The four thoughtful commentaries on our feature article draw out interesting empirical and normative questions. The aim of our study was to examine the views of a sample of the general public about a set of cases of disputed treatment for severely impaired infants.1 We compared those views with legal determinations that treatment was or was not in the infants’ best interests, and with some published ethical frameworks for decisions. We deliberately did not draw explicit ethical conclusions from our survey (...) findings, both because of the acknowledged limitations of survey methodology, and because survey conclusions cannot, in themselves, yield answers about what the right threshold should be for providing or withholding treatment.2 In this brief response, we are going to address head-on the important ethical question raised within our survey – when life is worth living for an infant. We follow-up on the suggestion of two commentators that the presence or absence of “relational potential” might be ethically important to report in studies of the outcome of severely impaired infants,3 and to whether parental requests for treatment should be supported.4 The notion of “relational potential” was introduced by John Arras in a 1984 commentary.5 Arras was responding to the Baby Doe Regulations and a …. (shrink)
In a series of recent works, Ian Hacking has produced a model of social causation in mental illness and begun to sketch in outline how this might be integrated with the medical model of psychiatry. This article elaborates and revises Hacking 's model of social forces, criticizes him for attempting a merely semantic resolution of the tension between the social and the biological, and sketches an alternative approach that builds upon his substantial insights.
Life-sustaining treatment is sometimes withdrawn or withheld from critically ill newborn infants with poor prognosis. Guidelines relating to such decisions place emphasis on the best interests of the infant. However, in practice, parental views and parental interests are often taken into consideration.In this paper I draw on the example of newborn infants with severe muscle weakness. I provide two arguments that parental interests should be given some weight in decisions about treatment, and that they should be given somewhat more weight (...) in decisions about newborns than for older children. Firstly, the interests of the infant and of parents intersect, and are hard to separate. Parents’ views about treatment may be relevant to an assessment of the infant’s interests, and they may also affect those interests. Secondly, the interests of the infant in her future are relatively reduced by her developmental immaturity. In some situations parents’ welfare interests outweigh those of the infant. However, I argue that this would not justify treatment limitation except in the setting of severe impairment. (shrink)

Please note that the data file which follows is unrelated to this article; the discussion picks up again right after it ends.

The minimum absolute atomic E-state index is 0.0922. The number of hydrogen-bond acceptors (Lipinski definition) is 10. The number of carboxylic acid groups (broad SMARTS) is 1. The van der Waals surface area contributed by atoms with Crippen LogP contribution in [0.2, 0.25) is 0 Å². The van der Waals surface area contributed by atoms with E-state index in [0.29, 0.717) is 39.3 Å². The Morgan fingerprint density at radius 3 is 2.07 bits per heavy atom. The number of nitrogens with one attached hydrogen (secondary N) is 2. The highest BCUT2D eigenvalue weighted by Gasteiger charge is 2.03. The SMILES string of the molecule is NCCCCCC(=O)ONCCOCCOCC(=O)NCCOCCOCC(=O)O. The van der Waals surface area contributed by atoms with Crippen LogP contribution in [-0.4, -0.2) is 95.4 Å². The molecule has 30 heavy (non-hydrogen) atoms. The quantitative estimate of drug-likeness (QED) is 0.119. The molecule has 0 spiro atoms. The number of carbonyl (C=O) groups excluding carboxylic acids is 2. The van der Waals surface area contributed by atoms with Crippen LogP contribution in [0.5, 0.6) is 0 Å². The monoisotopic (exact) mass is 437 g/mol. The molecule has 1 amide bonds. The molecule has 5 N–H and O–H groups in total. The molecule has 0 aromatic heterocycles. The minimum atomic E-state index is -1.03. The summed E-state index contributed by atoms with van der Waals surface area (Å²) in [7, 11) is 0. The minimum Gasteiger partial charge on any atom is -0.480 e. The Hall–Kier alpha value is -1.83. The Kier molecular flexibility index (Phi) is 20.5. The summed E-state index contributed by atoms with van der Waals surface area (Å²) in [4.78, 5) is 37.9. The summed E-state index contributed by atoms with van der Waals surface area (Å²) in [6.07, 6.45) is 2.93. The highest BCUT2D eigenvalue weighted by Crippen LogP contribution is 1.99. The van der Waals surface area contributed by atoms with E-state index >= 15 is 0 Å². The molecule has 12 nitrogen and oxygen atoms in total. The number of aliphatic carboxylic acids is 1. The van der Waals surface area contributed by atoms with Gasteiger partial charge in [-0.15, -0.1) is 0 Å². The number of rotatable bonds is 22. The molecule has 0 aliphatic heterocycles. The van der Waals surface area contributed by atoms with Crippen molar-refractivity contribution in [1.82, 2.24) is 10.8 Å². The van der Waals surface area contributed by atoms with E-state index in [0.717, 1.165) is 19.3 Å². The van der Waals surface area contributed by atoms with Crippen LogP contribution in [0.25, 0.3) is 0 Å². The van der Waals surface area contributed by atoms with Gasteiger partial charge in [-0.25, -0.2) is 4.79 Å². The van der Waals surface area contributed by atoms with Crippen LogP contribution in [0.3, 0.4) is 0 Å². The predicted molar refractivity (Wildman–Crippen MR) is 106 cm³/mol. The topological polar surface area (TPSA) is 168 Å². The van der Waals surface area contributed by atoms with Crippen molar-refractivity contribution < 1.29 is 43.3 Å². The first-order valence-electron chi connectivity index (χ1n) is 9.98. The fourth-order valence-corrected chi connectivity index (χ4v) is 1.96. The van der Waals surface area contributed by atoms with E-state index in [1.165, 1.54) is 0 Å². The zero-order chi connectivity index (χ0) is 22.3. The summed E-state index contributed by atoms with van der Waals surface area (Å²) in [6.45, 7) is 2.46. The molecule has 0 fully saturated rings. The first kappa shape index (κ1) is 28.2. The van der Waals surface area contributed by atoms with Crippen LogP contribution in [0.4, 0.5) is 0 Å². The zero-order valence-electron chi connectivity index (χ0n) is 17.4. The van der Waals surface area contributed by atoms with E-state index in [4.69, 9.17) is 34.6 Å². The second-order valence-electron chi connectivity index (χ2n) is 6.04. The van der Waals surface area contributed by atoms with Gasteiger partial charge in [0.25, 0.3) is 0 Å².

Comment on "The ethical 'elephant' in the death penalty 'room'". Arguments in defense of the death penalty typically fall into one of two groups. Consequentialist arguments point out beneficial aspects of capital punishment, normally focusing on deterrence, while non-consequentialist arguments seek to justify execution independently of its effects, for example, by appealing to the concept of retribution. Michael Keane's target article "The ethical 'elephant' in the death penalty 'room'" should, we believe, be read as an interesting new consequentialist defense of (...) physician involvement in capital punishment. (shrink)
Controversial cases in medical ethics are, by their very nature, divisive. There are disagreements that revolve around questions of fact or of value. Ethical debate may help in resolving those disagreements. However, sometimes in such cases, there are opposing reasonable views arising from deep-seated differences in ethical values. It is unclear that agreement and consensus will ever be possible. In this paper, we discuss the recent controversial case of Vincent Lambert, a French man, diagnosed with a vegetative state, for whom (...) there were multiple court hearings over a number of years. Both family and health professionals were divided about whether artificial nutrition and hydration should be withdrawn and Lambert allowed to die. We apply a ‘dissensus’ approach to his case and argue that the ethical issue most in need of scrutiny is different from the one that was the focus of attention. (shrink)